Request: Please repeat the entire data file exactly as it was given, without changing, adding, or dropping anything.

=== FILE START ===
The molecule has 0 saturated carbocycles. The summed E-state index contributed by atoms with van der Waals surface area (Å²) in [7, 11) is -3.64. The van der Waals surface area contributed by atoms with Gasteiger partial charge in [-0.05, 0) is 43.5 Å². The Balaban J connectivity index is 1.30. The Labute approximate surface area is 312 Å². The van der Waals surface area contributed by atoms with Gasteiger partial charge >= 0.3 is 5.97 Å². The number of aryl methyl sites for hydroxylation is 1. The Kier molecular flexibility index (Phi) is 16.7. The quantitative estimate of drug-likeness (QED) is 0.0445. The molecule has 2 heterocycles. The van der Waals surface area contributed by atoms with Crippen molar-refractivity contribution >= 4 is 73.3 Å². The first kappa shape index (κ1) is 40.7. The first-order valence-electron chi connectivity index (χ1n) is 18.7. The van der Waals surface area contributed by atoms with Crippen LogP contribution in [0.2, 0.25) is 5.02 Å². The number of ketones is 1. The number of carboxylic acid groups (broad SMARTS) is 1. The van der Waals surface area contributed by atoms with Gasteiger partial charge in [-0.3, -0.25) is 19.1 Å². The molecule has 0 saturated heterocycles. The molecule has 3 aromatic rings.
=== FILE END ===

The molecule has 0 saturated carbocycles. The summed E-state index contributed by atoms with van der Waals surface area (Å²) in [7, 11) is -3.64. The van der Waals surface area contributed by atoms with Gasteiger partial charge in [-0.05, 0) is 43.5 Å². The Balaban J connectivity index is 1.30. The Labute approximate surface area is 312 Å². The van der Waals surface area contributed by atoms with Gasteiger partial charge >= 0.3 is 5.97 Å². The number of aryl methyl sites for hydroxylation is 1. The Kier molecular flexibility index (Phi) is 16.7. The quantitative estimate of drug-likeness (QED) is 0.0445. The molecule has 2 heterocycles. The van der Waals surface area contributed by atoms with Crippen molar-refractivity contribution >= 4 is 73.3 Å². The first kappa shape index (κ1) is 40.7. The first-order valence-electron chi connectivity index (χ1n) is 18.7. The van der Waals surface area contributed by atoms with Crippen LogP contribution in [0.2, 0.25) is 5.02 Å². The number of ketones is 1. The number of carboxylic acid groups (broad SMARTS) is 1. The van der Waals surface area contributed by atoms with Gasteiger partial charge in [-0.3, -0.25) is 19.1 Å². The molecule has 0 saturated heterocycles. The molecule has 3 aromatic rings.